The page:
The LattePanda screen is 180mm long, bezel included. A benefit of going with that screen over the third-party screens is that it uses its own ribbon connectors so you don't have to consume additional USB or HDMI ports on the board. A third-party screen can be potentially smaller. Its tradeoff is that it will need to use up a HDMI and/or USB type C connector (maybe a second one for power).
I believe the 2021 version can stretch to 173mm, might help a bit.

I'd probably go with one of 6 inch 1440p displays that come with a driver board. that should give you the high res you need in windows and allows you to drop to 720p with 1 to 4 scaling in games, which should still look pretty good.(If you go with one of these, make sure to get one with full colour and a backlight!)
 
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I believe the 2021 version can stretch to 173mm, might help a bit.

I'd probably go with one of 6 inch 1440p displays that come with a driver board. that should give you the high res you need in windows and allows you to drop to 720p with 1 to 4 scaling in games, which should still look pretty good.(If you go with one of these, make sure to get one with full colour and a backlight!)

Sounds good. I was thinking I would go with a 7-inch display, but if I can buy one with full HD resolution, 6 inch would be fine too. The 2-to-1 scaling would be perfect.

Something like this panel I suppose? Just too bad it's not a touch display, which would be really nice for a handheld system. A challenge would be figuring out where to stuff the control board without making the casing too bulky. But it's not my first time doing this- I did a LCD upgrade for my Thinkpad laptop a while back.

I also think I settled on a mini PC to source the board from. It will come from a Intel NUC6i5SYK. Rather old chipset now, but a Skylake i5 should be at least as good as a Celeron N4100. More importantly it boasts Iris Graphics with twice as many GPU cores as their next best iGPU offering.

This to me is the best affordable option I could go with, as I cannot buy a AMD-based mini PC outside of backing a product on Kickstarter or IndieGogo. I prefer something that is easily available on the market.

So the next step is to buy the NUC and simply test the system out for gaming and benchmarks, and also for power consumption. Battery power is something to be considered but that is further down the line.
 
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This to me is the best affordable option I could go with, as I cannot buy a AMD-based mini PC outside of backing a product on Kickstarter or IndieGogo. I prefer something that is easily available on the market.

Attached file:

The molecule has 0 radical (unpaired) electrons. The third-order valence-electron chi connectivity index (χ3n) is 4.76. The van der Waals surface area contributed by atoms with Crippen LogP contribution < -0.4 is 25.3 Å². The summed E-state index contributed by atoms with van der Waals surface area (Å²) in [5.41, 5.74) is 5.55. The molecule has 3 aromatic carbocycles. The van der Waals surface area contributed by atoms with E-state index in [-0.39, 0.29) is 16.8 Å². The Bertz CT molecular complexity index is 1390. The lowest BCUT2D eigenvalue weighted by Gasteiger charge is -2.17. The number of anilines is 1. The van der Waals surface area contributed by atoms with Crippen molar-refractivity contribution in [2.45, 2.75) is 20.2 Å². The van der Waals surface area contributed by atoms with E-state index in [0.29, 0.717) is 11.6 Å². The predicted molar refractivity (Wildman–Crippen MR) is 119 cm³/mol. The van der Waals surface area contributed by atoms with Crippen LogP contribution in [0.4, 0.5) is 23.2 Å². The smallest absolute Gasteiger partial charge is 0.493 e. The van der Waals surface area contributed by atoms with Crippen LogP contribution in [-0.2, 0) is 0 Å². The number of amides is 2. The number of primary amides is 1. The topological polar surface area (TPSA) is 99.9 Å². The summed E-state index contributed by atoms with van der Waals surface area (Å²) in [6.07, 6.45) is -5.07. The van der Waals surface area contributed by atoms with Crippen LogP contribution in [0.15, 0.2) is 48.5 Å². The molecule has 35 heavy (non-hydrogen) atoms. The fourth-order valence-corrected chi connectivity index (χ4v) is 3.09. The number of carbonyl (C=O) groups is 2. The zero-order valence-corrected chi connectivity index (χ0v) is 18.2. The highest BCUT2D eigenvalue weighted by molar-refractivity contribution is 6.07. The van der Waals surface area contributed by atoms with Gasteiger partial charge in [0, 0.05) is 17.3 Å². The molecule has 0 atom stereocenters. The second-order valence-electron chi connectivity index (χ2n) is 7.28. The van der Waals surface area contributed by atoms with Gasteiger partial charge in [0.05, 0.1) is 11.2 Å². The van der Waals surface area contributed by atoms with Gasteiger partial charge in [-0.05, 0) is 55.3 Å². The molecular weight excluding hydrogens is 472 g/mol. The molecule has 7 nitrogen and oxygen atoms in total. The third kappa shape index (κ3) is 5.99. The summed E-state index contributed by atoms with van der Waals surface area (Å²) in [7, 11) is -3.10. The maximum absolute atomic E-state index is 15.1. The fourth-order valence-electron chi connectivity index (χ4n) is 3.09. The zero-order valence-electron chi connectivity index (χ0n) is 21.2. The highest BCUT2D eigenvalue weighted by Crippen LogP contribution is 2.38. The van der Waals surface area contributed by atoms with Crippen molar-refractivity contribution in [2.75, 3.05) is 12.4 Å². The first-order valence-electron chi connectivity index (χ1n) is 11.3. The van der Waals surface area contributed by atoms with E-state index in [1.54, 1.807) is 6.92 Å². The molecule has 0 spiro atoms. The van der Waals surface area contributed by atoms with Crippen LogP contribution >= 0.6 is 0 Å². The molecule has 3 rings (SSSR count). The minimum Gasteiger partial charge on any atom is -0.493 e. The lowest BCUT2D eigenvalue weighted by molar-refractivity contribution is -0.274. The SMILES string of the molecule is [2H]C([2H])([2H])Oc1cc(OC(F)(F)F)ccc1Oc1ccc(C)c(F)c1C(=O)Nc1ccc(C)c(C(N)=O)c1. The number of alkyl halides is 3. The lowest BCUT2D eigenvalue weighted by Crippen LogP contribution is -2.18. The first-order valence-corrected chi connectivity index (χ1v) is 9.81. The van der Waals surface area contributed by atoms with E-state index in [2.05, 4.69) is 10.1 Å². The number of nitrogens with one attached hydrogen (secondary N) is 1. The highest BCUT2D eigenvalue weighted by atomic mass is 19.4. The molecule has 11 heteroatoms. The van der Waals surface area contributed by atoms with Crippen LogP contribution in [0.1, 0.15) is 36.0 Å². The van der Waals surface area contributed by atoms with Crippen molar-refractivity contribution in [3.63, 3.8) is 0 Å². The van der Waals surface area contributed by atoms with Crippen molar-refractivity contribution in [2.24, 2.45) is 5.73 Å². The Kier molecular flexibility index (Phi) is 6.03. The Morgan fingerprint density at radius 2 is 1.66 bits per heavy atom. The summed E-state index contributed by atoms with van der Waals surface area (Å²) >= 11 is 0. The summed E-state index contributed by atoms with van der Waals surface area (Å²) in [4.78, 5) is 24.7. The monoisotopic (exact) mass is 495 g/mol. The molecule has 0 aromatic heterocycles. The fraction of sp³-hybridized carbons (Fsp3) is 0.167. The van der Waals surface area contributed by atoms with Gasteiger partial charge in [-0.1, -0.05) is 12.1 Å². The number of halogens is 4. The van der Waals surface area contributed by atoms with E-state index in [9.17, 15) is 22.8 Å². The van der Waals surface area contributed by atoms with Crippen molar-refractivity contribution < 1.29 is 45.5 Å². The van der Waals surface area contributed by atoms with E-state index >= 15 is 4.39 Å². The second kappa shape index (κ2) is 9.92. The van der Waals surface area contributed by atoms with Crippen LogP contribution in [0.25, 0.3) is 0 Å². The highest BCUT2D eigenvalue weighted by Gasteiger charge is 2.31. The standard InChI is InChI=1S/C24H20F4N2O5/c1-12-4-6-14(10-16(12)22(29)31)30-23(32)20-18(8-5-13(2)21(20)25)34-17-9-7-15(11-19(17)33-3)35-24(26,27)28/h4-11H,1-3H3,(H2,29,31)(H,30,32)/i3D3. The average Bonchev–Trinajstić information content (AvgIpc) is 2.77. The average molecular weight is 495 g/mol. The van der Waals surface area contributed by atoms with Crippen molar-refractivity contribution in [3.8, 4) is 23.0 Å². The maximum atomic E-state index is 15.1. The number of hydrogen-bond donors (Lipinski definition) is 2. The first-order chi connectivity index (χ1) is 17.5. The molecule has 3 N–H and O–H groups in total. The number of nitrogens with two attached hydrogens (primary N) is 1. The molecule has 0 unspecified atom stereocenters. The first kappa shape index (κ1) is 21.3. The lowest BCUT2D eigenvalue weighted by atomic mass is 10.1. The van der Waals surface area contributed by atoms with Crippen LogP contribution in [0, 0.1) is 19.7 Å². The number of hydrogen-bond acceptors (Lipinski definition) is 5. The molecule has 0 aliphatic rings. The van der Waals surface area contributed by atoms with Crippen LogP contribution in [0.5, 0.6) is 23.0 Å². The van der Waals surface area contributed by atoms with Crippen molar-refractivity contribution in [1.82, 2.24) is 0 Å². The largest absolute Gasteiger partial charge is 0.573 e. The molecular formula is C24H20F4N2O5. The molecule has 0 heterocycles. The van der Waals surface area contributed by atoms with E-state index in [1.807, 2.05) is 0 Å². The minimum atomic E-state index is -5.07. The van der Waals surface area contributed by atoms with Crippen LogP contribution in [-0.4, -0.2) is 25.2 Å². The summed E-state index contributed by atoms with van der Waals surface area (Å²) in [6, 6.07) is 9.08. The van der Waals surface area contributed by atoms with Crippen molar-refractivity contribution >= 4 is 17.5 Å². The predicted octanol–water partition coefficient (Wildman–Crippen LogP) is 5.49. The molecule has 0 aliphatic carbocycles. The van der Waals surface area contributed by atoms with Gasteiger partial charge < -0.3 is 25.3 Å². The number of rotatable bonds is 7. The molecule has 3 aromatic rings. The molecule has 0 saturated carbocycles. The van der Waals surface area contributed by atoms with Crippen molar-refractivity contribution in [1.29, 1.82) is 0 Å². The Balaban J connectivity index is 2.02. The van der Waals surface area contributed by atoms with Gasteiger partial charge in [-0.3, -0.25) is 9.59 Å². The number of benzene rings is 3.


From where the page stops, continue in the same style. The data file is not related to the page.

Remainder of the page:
Think the NUC should be good choice for your project. You could also have a look to the mini PCs from Minisforum. They even have some NUC sized versions with AMD. Another option would be Beelink.

 
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Think the NUC should be good choice for your project. You could also have a look to the mini PCs from Minisforum. They even have some NUC sized versions with AMD. Another option would be Beelink.


That's one of the crowdfunded brands I was thinking about. Didn't know they have their own store for many different PCs now! My current desktop uses a modest Asus Prime A320 ITX with 2200G. But the UM300 looks like a great deal. I have already committed to the NUC (it was under $190) but this would be a nice upgrade for the handheld PC in the future.
 
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Great, looking forward how your project turns out, especially since I had a similar idea for a NUC based handheld some time ago. Didn't follow up though and got a GPD WIN2 instead. 😅
 

thewizzard1

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@thewizzard1 Thanks for the links. And the Wii U mod looks very nice. (forgot how big that screen bezel is compared to the Switch). I see it's using a m5 which is a reasonably more power efficient CPU than the U series of CPUs (which can go from 15w to over 30w in extended use). That's impressive he got a Wii U emu running on that.

However after some consideration I will more likely go with this 7 inch touch display originally made for Raspberry Pi. The dimensions are spot on for the NUC board, probably the biggest I can go with a good balance of screen area in relation to the board. Plus it has the built in touch and speakers. The native resolution is much lower but I probably won't mind it much for actual gaming where framerate is important.

While I'm figuring out what the total case dimensions might be, I'll have to be as space efficient as possible to hook up the display to the NUC. I might have to pick up some ultra slim ribbon cables like these ones and breakout connectors for the tight fit.
 
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I got my NUC two days ago and started doing some test runs. This is probably the smallest desktop computer I've owned, as I don't buy a lot of single-board computers. The aluminum case makes it feel heavy for its size.



Its power supply is also by FSP.



I went out to the nearest computer store to buy a DDR4 laptop DIMM in a pinch because I didn't have any. The cheapest RAM is some brand I don't recognize, Neo Forza, and the ram modules are by GoldKey. I actually took a gamble with this RAM because it's not on Intel's certified vendor list, but it did boot up properly.